M&S has bounced back from a raft of technological ordeals. Its new chief information officer Carl Dawson tells Retail Week how it is moving on.

Marks & Spencer's website

Carl Dawson had a baptism of fire when he started at Marks & Spencer last September.

The chief information officer joined the bellwether retailer shortly after it shocked the City by reporting that its online sales were down 8% in its first quarter following the launch of its new website.

After four years of careful planning and huge investment in the platform, the retailer watched as the site dragged its overall performance down.

If that wasn’t enough, M&S was also starting to see the first indications that its new national distribution centre in Castle Donington was creaking at the seams as volumes began to rise for the peak Christmas trading period.

“It’s fair to say that particularly the distribution centre struggled when we hit the peak volumes,” Dawson says. “I think what we probably didn’t recognise as a business was the time it would take to stabilise those things. But we have now.”

Dawson points out that going live with both an entirely new web platform – everything from order management to the content management system – and a highly automated distribution centre in the same year was a fairly ambitious feat.

“Most companies build up a web platform from very low volumes, you grow and fix problems along the way. We changed our entire web platform when it was already turning over £800m a year. It was already massive. It was always going to be challenging,” he says.

Carl Dawson’s CV

Dawson has spent 20 years in IT, starting off as a programmer and working in most areas of the IT department. He is now responsible for technology across M&S’s global business.

  • September 2014 to present - Chief information officer, M&S
  • 2013 to 2014 - Chief information officer, internet retailing, Tesco
  • 2008 to 2012 - Group chief information officer, Shop Direct
  • 2002 to 2008 - Group chief information officer, Thomas Cook

Back in growth

Dawson says the problems have been fixed, and a range of complex issues dealt with. Indeed in M&S’s most recent trading period, online sales were back in growth, rising 13.8% in the fourth quarter.

“Whether it’s systemic, operational, how we’re managing stock – we’ve tackled all of those problems. We’re in a very different place,” he adds.

Since his first few fire-fighting months, Dawson has worked on developing the technology strategy at M&S. Things were already well along the digital path when former chief information officer Darrell Stein left last year, and Dawson aims to build on that.

A big focus for Dawson is better leveraging M&S’s huge corporate systems and datasets.

“We’ve had a large amount of investment across the business over the three to four years,” he says. “The way I’d describe it is laying down a foundational infrastructure. The next thing we are going to do is really maximise the use of that investment.”

“Technology is so important to a number of different parts of our business now”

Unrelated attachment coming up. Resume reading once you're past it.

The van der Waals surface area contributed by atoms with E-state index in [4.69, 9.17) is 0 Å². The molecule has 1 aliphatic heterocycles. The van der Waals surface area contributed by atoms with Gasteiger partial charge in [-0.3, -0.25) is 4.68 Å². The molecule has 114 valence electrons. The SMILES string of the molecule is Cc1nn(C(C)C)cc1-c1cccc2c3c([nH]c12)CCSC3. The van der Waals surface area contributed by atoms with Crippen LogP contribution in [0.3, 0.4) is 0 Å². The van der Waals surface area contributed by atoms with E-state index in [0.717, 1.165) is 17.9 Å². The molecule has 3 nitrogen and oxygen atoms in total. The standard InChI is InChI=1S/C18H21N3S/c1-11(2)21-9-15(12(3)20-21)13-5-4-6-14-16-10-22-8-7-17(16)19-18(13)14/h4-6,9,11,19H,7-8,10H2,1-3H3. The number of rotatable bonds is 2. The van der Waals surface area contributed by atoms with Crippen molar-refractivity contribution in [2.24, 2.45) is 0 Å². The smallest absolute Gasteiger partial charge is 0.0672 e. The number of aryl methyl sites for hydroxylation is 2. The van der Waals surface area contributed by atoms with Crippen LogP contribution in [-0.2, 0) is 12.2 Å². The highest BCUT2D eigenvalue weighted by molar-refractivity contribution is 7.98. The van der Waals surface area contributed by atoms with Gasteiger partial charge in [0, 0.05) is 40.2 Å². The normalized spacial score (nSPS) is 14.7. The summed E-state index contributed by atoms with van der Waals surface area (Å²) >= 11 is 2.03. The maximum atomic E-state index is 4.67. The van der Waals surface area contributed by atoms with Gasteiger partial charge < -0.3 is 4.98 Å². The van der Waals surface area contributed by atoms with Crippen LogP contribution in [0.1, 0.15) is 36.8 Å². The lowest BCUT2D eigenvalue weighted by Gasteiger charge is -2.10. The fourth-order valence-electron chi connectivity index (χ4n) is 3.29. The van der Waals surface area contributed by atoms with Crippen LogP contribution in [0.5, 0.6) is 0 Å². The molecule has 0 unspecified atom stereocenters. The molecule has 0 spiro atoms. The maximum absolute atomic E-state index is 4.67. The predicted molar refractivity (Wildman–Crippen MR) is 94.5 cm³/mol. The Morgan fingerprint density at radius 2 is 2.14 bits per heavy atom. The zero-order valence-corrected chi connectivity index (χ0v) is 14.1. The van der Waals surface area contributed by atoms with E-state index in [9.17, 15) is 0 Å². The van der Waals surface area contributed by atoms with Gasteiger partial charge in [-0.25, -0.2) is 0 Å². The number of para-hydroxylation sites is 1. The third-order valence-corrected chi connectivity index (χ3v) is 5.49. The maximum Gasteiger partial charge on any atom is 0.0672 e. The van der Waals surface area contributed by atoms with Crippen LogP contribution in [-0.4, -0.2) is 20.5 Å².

Carl Dawson, M&S

He says M&S will open up product and stock data through application programming interfaces (APIs) that will allow in-house developers and engineers to build services and applications that sit on top of these huge, building-block systems. These services could be anything from applications that help staff locate stock in the business in real time, to mobile-based services for customers.

“Our chief technology officer Matt Horwood calls it digitally enabling our ERP [enterprise resource planning] system,” says Dawson.

A clear data strategy

Alongside that, Dawson is drawing up a data strategy. At the moment, he says, a few teams across the business are using data well, and he wants to make that more cohesive.

“One of the things we’ve called out in the next couple of years is to be very specific about a clear data strategy,” explains Dawson. “It’s something we’re doing a number of things with, but we wanted to make it joined-up.”

To do all of this work, of course, requires a veritable army of technical experts, and Dawson is continuing to grow the size of the M&S technology team.

At the moment, the internal IT team is around 600-strong, and the retailer works with about 1,500 members of staff at Tata Consulting Services and 500 people at Fujitsu. Both companies are strategic partners to M&S.

Dawson says: “I have a particular focus on making sure we’ve got a high level of technical capability in my team. I think technology is so important to a number of different parts of our business now, so we need to be expert at that. We’re investing in more development and architecture people, and that’s something that will continue for certainly the next three years.”

M&S’s infrastructure overhauls cost it dear in the short term, but now the fires have been put out, Dawson can set about taking full advantage of the benefits they bring.

Dawson has spent 20 years in IT, starting off as a programmer and working in most areas of the IT department. He is now responsible for technology across M&S’s global business.